Posted By: Frank J Andruss Sr | Posted on: Nov 7, 2007 - 9:30pm
Total Posts: 3497 | Joined: Oct 9, 2006 - 6:09am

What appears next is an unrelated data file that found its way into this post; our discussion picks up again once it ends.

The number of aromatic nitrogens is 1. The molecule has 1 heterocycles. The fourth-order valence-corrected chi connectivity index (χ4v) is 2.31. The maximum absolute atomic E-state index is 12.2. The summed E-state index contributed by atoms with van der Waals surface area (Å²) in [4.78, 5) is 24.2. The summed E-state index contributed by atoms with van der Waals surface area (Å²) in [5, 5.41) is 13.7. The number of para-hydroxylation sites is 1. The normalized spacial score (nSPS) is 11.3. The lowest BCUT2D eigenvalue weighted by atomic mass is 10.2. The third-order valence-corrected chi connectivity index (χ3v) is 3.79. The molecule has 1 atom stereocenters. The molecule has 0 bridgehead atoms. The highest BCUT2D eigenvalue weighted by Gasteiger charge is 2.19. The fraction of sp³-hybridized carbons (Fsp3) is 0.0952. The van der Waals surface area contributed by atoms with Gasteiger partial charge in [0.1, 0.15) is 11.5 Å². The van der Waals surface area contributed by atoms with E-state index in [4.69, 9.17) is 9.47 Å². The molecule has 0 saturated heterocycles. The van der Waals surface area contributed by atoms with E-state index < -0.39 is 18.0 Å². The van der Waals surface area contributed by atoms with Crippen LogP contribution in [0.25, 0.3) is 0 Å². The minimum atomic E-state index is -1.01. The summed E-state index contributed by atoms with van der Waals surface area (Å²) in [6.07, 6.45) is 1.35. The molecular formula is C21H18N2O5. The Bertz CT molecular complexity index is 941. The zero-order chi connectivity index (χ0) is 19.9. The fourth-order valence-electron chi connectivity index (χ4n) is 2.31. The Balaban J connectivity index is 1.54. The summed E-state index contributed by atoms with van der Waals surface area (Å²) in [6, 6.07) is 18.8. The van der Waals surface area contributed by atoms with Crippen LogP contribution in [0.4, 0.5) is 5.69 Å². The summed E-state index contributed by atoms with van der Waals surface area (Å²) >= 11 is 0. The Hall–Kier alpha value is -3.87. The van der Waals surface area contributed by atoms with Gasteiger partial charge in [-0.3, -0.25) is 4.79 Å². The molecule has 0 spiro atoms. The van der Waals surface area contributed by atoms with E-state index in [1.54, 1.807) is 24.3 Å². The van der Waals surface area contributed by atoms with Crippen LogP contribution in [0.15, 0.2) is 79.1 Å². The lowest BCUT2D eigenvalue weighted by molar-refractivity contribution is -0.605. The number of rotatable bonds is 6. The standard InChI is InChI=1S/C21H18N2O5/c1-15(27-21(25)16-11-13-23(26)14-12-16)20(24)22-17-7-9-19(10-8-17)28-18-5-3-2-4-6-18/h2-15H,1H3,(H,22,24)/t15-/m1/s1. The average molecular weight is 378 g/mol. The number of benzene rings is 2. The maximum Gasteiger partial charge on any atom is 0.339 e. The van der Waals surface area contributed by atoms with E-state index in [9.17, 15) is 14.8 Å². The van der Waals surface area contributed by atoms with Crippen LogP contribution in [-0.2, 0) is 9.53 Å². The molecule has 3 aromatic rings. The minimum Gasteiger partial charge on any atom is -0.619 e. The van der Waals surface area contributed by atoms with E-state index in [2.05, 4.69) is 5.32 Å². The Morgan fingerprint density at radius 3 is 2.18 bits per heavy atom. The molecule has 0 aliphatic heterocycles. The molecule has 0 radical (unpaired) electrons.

Hello to all - I am back from DC. My trip to the archives was really amazing! The more I am there the more aware I am of how much information is stored there! I've been there several times now and I still have only been to one research room - and only in one section of that room! It is really confusing though! There are so many rules. You have to go through many security practices - you cannot even take in a pen or pencil with you - they will give you a pencil once you are in the research room. You can take your laptop and a digital camera - no flash. Many people have a unique set up - they take a tripod and invert it and they photograph documents with their digital camera and then download everything to their computer. Photocopying is pretty steep - .75 a page. You are not allowed to wear oversized clothes and this time I had to get rid of my sweatshirt because of the hood - I guess some people would go to any length to smuggle documents! I read thru many "deck log" books - the originals! Some are very detailed and some are sparse. They were completed by the captain each day - or at least signed by the capt. after someone else completed the entry. A lot of mundane stuff such as how much fuel or water was taken on, picking up people and taking them somewhere, etc. It was amazing to read the list of crew members for each boat. It was sad - the deck log for the 242 described how it was taken apart at the end, and then the last sentence is ".......and the ship is decommissioned". and then the rest of the book is blank. Towards the end of the war the books become hand made - instead of the formal blue book some captains were using yellow tablet paper or plain white paper that they drew lines on to fill in the navigation data. The books for some ships are missing or they are missing several months in a row. It seems about 3 months fit into a book. There is a lot of detailed navigational entries - headings and such. Also many descriptions on course changes. Most of the descriptions of encounters with the Japanese are factual - it depends on the capt. I guess - how descriptive he was (or wasn't). Well as I said, the more I go the more I realize how much info is there - you just have to have the time to search for it all. I tried to find info on the boats requested in previous posts. If a boat was sunk, there is very little info on it. For anyone who asked me to look for a specific name or a specific boat, please email me at I can tell you what I found or if I was able to copy anything. I know someone asked me to look for a picture, but I have never yet made it to the photographic archives - maybe on my next trip!